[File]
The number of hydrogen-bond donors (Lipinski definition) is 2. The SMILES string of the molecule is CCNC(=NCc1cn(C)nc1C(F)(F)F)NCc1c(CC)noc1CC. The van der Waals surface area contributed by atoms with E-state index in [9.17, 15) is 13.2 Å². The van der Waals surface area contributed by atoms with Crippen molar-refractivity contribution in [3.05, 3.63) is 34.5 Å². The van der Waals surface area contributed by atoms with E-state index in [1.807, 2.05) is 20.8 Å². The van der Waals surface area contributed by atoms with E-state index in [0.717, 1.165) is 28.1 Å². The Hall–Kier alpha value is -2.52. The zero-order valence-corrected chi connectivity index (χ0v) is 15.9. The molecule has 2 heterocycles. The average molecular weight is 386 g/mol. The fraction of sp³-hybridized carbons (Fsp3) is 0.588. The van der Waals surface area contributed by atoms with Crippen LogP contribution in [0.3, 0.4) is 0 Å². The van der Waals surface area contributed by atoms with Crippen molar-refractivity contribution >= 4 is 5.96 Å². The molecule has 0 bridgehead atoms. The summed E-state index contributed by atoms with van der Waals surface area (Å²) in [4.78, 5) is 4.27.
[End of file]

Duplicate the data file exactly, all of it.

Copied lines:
The number of hydrogen-bond donors (Lipinski definition) is 2. The SMILES string of the molecule is CCNC(=NCc1cn(C)nc1C(F)(F)F)NCc1c(CC)noc1CC. The van der Waals surface area contributed by atoms with E-state index in [9.17, 15) is 13.2 Å². The van der Waals surface area contributed by atoms with Crippen molar-refractivity contribution in [3.05, 3.63) is 34.5 Å². The van der Waals surface area contributed by atoms with E-state index in [1.807, 2.05) is 20.8 Å². The van der Waals surface area contributed by atoms with E-state index in [0.717, 1.165) is 28.1 Å². The Hall–Kier alpha value is -2.52. The zero-order valence-corrected chi connectivity index (χ0v) is 15.9. The molecule has 2 heterocycles. The average molecular weight is 386 g/mol. The fraction of sp³-hybridized carbons (Fsp3) is 0.588. The van der Waals surface area contributed by atoms with Crippen LogP contribution in [0.3, 0.4) is 0 Å². The van der Waals surface area contributed by atoms with Crippen molar-refractivity contribution >= 4 is 5.96 Å². The molecule has 0 bridgehead atoms. The summed E-state index contributed by atoms with van der Waals surface area (Å²) in [4.78, 5) is 4.27.